This book has some great reviews but I can't seem to understand why. If you're 12 or 14 years old I can see it being exciting but as an adult this story seems to be poorly written. The story doesn't add up at all and the hollow characters quickly become boring.
Avid reader and listener. Especially (but not just) urban fantasy and romance
My feeling is this: I really hate to waste a credit, so. I. am. finishing. this. book.
The story-line is a good one and I still think it's full of awesome possibilities. However, here I am. Two years later and still trying to trudge through. I do feel compelled to reach out, though, so you out there know what your getting into.
For me, one of the main problems with the novel is the way the writer just keeps piling up one hopeless situation onto another without giving the reader room to breath. Personally, I enjoy the ups and downs in a story. That's what keeps me interested and invested into the characters. If you're with me, you might find this book too much of a sad, sad thing.
The main character is portrayed as a proverbial dead man walking. Is it really only about 8 hours long? It seems like it has been forever.
I must confess that I myself feel stuck in Wayward Pines. Very postmodern.
Kudos Blake Crouch?!
Down in the lower 50%.
I found the main character, who is supposed to be a CIA guy, pretty unbelievable. He didn't seem to have much savvy about him and did and said things that made me very frustrated with him. The end was a nice twist but, as a bit of a scifi fan, it seemed a bit naive.
I thought Paul did a good job.
Groundhog day meets the Stepford wives
First, the protagonist suffers way too much physical harm and deprivation. No human being could endure the trauma, the physical and psychological stress, and be immediately available to handle the next similar crisis.
The second concern was how the author assumed that technology would protect humans near the end of the book but there was no mention as to how technology would continue to provide functional helicopters and automobiles in the same New World.
Ravenclaw. I like books that break my heart.
This audiobook was so frustrating! It's supposed to be, of course, but about half way through I was just really sick of not knowing what was going on at all. The big reveal seems to come a little too late and a little too prepackaged for me. However, the characters are interesting - even the ones I hated - and my interest is piqued enough to keep going with the series.
The narrator was fine, but not my favourite. His character voices were really excellent, but I didn't enjoy his narration of the story -the non-speaking parts.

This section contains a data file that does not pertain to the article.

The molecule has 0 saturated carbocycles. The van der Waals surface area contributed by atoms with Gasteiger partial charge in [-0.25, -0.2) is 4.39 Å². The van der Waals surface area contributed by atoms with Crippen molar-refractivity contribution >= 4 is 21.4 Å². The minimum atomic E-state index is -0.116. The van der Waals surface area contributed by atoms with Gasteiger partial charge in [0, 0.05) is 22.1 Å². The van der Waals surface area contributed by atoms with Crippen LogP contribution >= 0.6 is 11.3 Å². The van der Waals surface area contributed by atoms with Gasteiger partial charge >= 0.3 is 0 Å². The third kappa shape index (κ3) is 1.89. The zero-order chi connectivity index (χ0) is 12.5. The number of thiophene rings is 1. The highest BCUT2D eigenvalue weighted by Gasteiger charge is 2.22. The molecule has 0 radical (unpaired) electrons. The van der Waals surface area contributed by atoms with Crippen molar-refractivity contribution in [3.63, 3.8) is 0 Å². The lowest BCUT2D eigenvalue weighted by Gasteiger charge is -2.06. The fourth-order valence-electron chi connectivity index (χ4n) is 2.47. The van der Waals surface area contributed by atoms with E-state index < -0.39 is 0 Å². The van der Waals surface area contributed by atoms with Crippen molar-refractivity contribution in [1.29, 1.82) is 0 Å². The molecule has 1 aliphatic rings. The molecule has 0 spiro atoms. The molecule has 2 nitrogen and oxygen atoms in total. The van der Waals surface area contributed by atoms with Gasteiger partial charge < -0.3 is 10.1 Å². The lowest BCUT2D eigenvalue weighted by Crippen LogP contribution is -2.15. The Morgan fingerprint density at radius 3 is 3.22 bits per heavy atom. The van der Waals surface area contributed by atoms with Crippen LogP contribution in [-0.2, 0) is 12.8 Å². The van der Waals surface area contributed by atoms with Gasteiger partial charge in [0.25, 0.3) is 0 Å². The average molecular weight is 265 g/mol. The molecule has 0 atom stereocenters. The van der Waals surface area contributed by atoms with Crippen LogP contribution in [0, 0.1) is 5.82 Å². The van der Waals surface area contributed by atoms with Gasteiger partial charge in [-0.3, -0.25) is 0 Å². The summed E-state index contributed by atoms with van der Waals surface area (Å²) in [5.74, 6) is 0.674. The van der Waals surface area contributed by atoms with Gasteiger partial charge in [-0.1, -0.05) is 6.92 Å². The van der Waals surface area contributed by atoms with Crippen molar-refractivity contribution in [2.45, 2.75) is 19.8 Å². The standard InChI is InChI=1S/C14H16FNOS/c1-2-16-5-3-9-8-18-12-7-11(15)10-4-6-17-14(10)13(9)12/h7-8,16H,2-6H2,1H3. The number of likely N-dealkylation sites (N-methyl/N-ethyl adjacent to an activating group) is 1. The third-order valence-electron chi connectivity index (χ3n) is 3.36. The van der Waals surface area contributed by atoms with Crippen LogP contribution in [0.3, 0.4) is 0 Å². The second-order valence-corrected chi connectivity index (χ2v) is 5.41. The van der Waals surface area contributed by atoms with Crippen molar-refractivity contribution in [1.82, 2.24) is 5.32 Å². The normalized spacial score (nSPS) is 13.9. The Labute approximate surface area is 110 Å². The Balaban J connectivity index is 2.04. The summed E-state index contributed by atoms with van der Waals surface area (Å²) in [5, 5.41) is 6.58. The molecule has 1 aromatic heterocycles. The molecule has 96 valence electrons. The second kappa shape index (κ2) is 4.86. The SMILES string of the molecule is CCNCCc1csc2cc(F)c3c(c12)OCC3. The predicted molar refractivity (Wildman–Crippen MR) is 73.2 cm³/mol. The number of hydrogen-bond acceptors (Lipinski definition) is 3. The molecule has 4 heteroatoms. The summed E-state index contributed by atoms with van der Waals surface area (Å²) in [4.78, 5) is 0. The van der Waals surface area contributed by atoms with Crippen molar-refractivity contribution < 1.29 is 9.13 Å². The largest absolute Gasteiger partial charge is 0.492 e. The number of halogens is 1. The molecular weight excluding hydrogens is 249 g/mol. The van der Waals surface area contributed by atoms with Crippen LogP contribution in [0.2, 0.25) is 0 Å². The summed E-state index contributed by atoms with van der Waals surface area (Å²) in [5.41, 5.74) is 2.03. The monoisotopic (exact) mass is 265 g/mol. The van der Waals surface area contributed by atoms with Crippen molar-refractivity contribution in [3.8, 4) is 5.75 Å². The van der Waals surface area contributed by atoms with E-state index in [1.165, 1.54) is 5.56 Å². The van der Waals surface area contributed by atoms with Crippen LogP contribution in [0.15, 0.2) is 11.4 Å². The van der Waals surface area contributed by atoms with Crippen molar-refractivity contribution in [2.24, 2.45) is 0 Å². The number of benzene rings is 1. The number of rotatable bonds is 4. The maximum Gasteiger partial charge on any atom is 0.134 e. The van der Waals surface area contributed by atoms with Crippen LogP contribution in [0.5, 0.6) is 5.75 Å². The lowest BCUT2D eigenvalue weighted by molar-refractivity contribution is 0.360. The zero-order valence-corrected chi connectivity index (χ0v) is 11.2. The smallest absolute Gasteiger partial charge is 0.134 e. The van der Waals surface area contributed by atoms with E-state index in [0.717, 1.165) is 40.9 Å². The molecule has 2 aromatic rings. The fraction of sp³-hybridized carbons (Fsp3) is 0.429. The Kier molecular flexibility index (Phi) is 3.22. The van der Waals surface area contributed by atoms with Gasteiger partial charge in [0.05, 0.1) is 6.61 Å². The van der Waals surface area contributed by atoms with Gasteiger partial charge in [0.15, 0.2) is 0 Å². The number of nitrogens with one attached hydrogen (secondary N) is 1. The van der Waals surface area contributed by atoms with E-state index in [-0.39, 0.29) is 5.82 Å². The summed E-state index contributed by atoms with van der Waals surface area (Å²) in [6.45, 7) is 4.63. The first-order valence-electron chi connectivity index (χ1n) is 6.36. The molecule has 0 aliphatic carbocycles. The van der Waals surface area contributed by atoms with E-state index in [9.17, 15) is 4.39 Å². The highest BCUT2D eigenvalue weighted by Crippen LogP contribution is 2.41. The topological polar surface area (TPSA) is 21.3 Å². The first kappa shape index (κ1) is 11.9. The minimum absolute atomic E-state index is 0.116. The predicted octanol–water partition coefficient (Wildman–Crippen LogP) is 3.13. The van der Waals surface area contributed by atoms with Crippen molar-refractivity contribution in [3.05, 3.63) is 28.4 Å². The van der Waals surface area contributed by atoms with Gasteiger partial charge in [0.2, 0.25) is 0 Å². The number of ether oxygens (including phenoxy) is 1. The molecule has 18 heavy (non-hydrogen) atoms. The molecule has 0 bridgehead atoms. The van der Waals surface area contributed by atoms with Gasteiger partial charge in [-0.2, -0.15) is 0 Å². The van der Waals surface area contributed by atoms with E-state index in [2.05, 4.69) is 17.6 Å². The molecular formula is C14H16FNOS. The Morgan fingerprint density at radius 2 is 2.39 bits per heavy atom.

Long term book junkie only recently addicted to audio books. Now my iPod and I are inseparable.
I bought this book because it was being hyped (and reduced in price) by audible and Fox have made a series from it called “Wayward Pines” so, why not?
“Pines” is competently written and well narrated. It just didn’t do it for me.
Other than being persistent, dangerous and extraordinarily tough to kill, the main character is not very interesting. I really didn’t care what happened to him.
The town of Wayward Pines is spooky and the “What the hell is going on here?” question kept me moving through the chapters.
The more I read, the more violent and depressing the whole thing became.
I’ve seen “Pines” compared to “Twin Peaks”. I don’t think the comparison stands. In the end, “Twin Peaks” was a series of cool scenes that made no sense. “The owls are not what they seem” – who cares? “Pines” does make sense. There is a compelling, if somewhat far-fetched, premise that explains everything.
The problem I had was that, while the premise explained everything, it justified nothing: not the actions of the main villain, certainly not the actions of the delightful citizens of Wayward Pines, not even the ultimately pointless struggle of the main character. This is not one of those occasions where the truth will set you free. I found the whole thing anticlimactic.
I could have lived with that, except that Blake Crouch put me through scenes of extreme violence and cruelty to get me to this, for me, unsatisfactory outcome. Crouch writes well enough that I will remember those scenes, even though, in retrospect, I understand them as exploitative.
Still, he’s not to blame for me reading the scenes, nor how I reacted to them.
There are two more books in the series. Someone must love them. Probably the same people who enjoyed “Prison Break” and “The Sopranos”.
At the point at which I thought the book was finally taking off past the character development and the setup for the plot, it ended. It's one of the only series books I've read in which I won't even try the next book.
Not the author. I was disappointed in books 2 and 3 in this series. The problem that I had was the language and violence depicted. Really noticing beginning in book 2, constant "f" words, in my opinion. VERY distracting. I found it a bit frustrating that the author depicted all characters as speaking that way ( it seemed like, believe it or not, not everyone does) By book 3 both the language and violence seemed over the top and made it difficult to finish. The plot however, was interesting and unpredictable. Too bad that I find the other too distracting.
Performance was good by Paul Michael Garcia.
yes, unpredictable plot
I guess Theresa
It has two